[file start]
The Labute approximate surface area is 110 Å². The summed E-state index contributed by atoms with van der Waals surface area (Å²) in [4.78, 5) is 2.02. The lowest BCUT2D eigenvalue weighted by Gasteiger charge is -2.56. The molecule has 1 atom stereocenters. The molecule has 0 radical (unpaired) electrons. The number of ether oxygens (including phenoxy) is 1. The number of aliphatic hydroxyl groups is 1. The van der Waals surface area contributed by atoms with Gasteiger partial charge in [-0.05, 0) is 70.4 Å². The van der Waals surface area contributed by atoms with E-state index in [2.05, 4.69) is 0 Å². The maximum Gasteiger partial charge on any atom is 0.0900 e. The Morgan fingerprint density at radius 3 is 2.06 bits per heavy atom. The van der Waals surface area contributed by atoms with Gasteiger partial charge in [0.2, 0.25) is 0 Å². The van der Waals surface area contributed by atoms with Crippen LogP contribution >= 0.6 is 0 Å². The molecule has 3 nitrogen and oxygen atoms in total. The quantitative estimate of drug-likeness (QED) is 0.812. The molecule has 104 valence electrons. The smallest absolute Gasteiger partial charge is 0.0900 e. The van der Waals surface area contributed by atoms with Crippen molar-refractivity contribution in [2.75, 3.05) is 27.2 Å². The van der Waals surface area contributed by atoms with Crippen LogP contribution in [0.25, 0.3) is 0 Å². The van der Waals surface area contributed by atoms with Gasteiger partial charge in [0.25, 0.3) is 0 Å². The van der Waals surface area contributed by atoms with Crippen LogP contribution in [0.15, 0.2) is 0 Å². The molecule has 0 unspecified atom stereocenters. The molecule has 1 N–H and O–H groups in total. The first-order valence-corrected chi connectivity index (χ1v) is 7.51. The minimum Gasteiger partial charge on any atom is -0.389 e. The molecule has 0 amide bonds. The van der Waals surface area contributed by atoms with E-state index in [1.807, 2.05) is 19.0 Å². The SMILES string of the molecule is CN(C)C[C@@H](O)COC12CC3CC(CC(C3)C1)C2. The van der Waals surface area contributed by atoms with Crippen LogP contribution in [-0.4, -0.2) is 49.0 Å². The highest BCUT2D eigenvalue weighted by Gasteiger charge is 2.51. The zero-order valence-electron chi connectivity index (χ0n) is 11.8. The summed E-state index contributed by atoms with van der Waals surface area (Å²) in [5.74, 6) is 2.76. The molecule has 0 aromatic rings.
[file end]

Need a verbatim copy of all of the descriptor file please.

The Labute approximate surface area is 110 Å². The summed E-state index contributed by atoms with van der Waals surface area (Å²) in [4.78, 5) is 2.02. The lowest BCUT2D eigenvalue weighted by Gasteiger charge is -2.56. The molecule has 1 atom stereocenters. The molecule has 0 radical (unpaired) electrons. The number of ether oxygens (including phenoxy) is 1. The number of aliphatic hydroxyl groups is 1. The van der Waals surface area contributed by atoms with Gasteiger partial charge in [-0.05, 0) is 70.4 Å². The van der Waals surface area contributed by atoms with E-state index in [2.05, 4.69) is 0 Å². The maximum Gasteiger partial charge on any atom is 0.0900 e. The Morgan fingerprint density at radius 3 is 2.06 bits per heavy atom. The van der Waals surface area contributed by atoms with Gasteiger partial charge in [0.2, 0.25) is 0 Å². The van der Waals surface area contributed by atoms with Crippen LogP contribution >= 0.6 is 0 Å². The molecule has 3 nitrogen and oxygen atoms in total. The quantitative estimate of drug-likeness (QED) is 0.812. The molecule has 104 valence electrons. The smallest absolute Gasteiger partial charge is 0.0900 e. The van der Waals surface area contributed by atoms with Crippen molar-refractivity contribution in [2.75, 3.05) is 27.2 Å². The van der Waals surface area contributed by atoms with Crippen LogP contribution in [0.25, 0.3) is 0 Å². The van der Waals surface area contributed by atoms with Gasteiger partial charge in [0.25, 0.3) is 0 Å². The van der Waals surface area contributed by atoms with Crippen LogP contribution in [0.15, 0.2) is 0 Å². The molecule has 0 unspecified atom stereocenters. The molecule has 1 N–H and O–H groups in total. The first-order valence-corrected chi connectivity index (χ1v) is 7.51. The minimum Gasteiger partial charge on any atom is -0.389 e. The molecule has 0 amide bonds. The van der Waals surface area contributed by atoms with E-state index in [1.807, 2.05) is 19.0 Å². The SMILES string of the molecule is CN(C)C[C@@H](O)COC12CC3CC(CC(C3)C1)C2. The van der Waals surface area contributed by atoms with Crippen LogP contribution in [-0.4, -0.2) is 49.0 Å². The highest BCUT2D eigenvalue weighted by Gasteiger charge is 2.51. The zero-order valence-electron chi connectivity index (χ0n) is 11.8. The summed E-state index contributed by atoms with van der Waals surface area (Å²) in [5.74, 6) is 2.76. The molecule has 0 aromatic rings.